The Minnesota Department of Natural Resources announced this afternoon that it is holding a public meeting from 6:30 to 8:30 p.m. Feb. 3 in Lancaster, Minn., to discuss and summarize the comments it has received on the new management plan for northwest Minnesota’s elk herds.

Two bull elk walk in deep snow in 2006 during the Department of Natural Resources' winter aerial survey near Grygla, Minn.  has released a draft of its new five-year elk management plan and has scheduled public comment meetings next month in New Brighton, Lancaster and Grygla, Minn. (Minnesota DNR photo)

Two bull elk walk in deep snow in 2006 during the Department of Natural Resources’ winter aerial survey near Grygla, Minn. The DNR has scheduled a public meeting for 6:30 to 8:30 p.m. Feb. 3 in Lancaster, Minn., to discuss the draft of its new five-year elk management plan and comments it has received so far. The comment period on the draft plan is open through Jan. 22. (Minnesota DNR photo)

The meeting will be held in the Lancaster School, 401 Central Ave.. The comment period ends Jan. 22, and the new plan will guide elk management through 2020.

The DNR also will discuss landowner participation in the upcoming elk collaring effort in
mid-February. The collaring effort is part of the Movement and Seasonal Habitat Use of Minnesota Elk research project, designed to improve the DNR’s understanding of elk biology in Minnesota, the news release indicated. It is the first of its kind in the state.

Also, if the weather cooperates, the DNR hopes to conduct its annual winter aerial survey of northwest Minnesota elk next week.

John Williams, regional wildlife manager for the DNR in Bemidji, said the Feb. 3  meeting will include a presentation summarizing the comments received by area residents and other Minnesotans on the draft elk management plan. There also will be opportunities for public discussion of the comments and the plan itself.

“This will allow citizens to hear a summary of the elk management plan comments received by the DNR,” Williams said in a news release.

The DNR also will discuss the upcoming  elk research project with landowners in the elk range and seek permission to capture elk on private land. Beginning in February, the DNR plans to capture 20 adult cow elk and fit them with GPS collars to track movement and seasonal habitat use.

Elk are managed to maintain a free-ranging, wild population in Minnesota. Three herds totaling an estimated 130 animals roam portions of far northwestern Minnesota and comprise the state’s entire elk population, according to the DNR’s most recent population survey.

Comments on the draft plan may be submitted online at www.mndnr.gov/elk after going to the elk management page, reviewing the plan and clicking on “take survey.” Comments also can be emailed to  elkplan.dnr@state.mn.us or by postal mail to Elk Comments, DNR Wildlife, 2115 Birchmont Beach Rd NE, Bemidji, MN, 56601.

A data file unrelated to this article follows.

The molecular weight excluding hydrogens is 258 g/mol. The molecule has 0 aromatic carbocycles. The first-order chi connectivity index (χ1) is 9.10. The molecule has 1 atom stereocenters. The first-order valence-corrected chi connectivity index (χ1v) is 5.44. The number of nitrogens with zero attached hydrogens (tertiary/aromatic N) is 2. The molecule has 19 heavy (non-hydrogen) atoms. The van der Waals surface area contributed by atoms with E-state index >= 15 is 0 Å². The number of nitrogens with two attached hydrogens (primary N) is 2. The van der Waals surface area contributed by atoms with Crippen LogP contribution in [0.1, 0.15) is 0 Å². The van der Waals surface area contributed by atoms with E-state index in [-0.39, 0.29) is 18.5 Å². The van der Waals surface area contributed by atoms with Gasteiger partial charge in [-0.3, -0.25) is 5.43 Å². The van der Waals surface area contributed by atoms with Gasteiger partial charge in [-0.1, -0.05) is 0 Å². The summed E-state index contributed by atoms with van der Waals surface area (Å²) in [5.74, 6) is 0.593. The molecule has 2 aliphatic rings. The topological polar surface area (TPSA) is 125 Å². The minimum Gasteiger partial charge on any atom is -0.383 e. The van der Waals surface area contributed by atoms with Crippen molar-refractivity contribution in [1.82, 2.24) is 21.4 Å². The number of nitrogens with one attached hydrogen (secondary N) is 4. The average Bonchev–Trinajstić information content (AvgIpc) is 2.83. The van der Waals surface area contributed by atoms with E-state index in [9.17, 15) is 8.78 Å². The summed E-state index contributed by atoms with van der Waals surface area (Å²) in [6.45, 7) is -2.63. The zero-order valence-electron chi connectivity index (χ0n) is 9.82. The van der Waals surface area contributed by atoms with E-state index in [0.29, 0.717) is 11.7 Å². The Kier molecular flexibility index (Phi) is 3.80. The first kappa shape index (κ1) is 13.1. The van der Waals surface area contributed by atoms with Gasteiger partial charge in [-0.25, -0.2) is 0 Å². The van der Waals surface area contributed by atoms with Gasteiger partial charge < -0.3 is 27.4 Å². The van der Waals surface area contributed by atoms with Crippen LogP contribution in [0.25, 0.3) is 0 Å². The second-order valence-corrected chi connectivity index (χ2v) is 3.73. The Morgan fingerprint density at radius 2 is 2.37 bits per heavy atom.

For more on elk management in Minnesota, visit www.mndnr.gov/elk.

DNR extends comment period on elk management plan

If you want to comment on the proposed new plan for managing Minnesota’s elk herd, you’ve got a few more weeks to do so.

Two bull elk walk in deep snow in 2006 during the Department of Natural Resources' winter aerial survey near Grygla, Minn. has released a draft of its new five-year elk management plan and has scheduled public comment meetings next month in New Brighton, Lancaster and Grygla, Minn. (Minnesota DNR photo)

Two bull elk walk in deep snow in 2006 during the Department of Natural Resources’ winter aerial survey near Grygla, Minn.  (Minnesota DNR photo)

The Department of Natural Resources announced today it’s extending the deadline to comment on the plan until Jan. 22. The original deadline was this coming Sunday.

The proposal, which replaces a five-year plan that expires Dec. 31, will govern elk management from 2016 through 2020.

The draft management plan addresses elk population goals, elk-landowner conflicts and opportunities to hunt and view elk in northwest Minnesota where three herds totaling an estimated 130 animals roam.

After reviewing the draft plan, comments may be submitted online at here or via electronic or postal mail.

Email comments, including name and address, to elkplan.dnr@state.mn.us. Send comments via postal mail to: Elk Comments, DNR Wildlife, 2115 Birchmont Beach Road NE, Bemidji, MN, 56601.

For more on elk management in Minnesota, click here.